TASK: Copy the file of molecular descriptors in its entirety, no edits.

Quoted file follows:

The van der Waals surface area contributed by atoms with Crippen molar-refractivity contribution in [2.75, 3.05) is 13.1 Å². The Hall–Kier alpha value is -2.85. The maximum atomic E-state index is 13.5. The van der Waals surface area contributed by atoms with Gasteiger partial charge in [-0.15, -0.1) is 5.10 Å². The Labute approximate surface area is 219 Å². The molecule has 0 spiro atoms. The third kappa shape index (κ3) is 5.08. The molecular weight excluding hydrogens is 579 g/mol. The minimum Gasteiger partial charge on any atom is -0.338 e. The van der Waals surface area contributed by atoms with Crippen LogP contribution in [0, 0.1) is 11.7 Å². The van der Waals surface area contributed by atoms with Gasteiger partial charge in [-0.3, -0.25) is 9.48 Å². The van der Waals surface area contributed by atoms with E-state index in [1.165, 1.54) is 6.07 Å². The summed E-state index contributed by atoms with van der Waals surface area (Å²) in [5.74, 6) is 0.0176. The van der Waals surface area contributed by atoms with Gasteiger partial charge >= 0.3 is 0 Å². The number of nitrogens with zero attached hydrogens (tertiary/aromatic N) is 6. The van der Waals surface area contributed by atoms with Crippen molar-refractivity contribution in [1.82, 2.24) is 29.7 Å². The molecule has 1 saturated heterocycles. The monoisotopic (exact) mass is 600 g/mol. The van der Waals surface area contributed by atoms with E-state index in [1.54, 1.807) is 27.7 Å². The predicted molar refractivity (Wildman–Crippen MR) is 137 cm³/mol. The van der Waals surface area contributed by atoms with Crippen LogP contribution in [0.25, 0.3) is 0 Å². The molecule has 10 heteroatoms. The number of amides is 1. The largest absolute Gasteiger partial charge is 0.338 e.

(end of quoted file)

The van der Waals surface area contributed by atoms with Crippen molar-refractivity contribution in [2.75, 3.05) is 13.1 Å². The Hall–Kier alpha value is -2.85. The maximum atomic E-state index is 13.5. The van der Waals surface area contributed by atoms with Gasteiger partial charge in [-0.15, -0.1) is 5.10 Å². The Labute approximate surface area is 219 Å². The molecule has 0 spiro atoms. The third kappa shape index (κ3) is 5.08. The molecular weight excluding hydrogens is 579 g/mol. The minimum Gasteiger partial charge on any atom is -0.338 e. The van der Waals surface area contributed by atoms with Crippen LogP contribution in [0, 0.1) is 11.7 Å². The van der Waals surface area contributed by atoms with Gasteiger partial charge in [-0.3, -0.25) is 9.48 Å². The van der Waals surface area contributed by atoms with E-state index in [1.165, 1.54) is 6.07 Å². The summed E-state index contributed by atoms with van der Waals surface area (Å²) in [5.74, 6) is 0.0176. The van der Waals surface area contributed by atoms with Gasteiger partial charge >= 0.3 is 0 Å². The number of nitrogens with zero attached hydrogens (tertiary/aromatic N) is 6. The van der Waals surface area contributed by atoms with Crippen molar-refractivity contribution in [1.82, 2.24) is 29.7 Å². The molecule has 1 saturated heterocycles. The monoisotopic (exact) mass is 600 g/mol. The van der Waals surface area contributed by atoms with E-state index in [1.54, 1.807) is 27.7 Å². The predicted molar refractivity (Wildman–Crippen MR) is 137 cm³/mol. The van der Waals surface area contributed by atoms with Crippen LogP contribution in [0.25, 0.3) is 0 Å². The molecule has 10 heteroatoms. The number of amides is 1. The largest absolute Gasteiger partial charge is 0.338 e.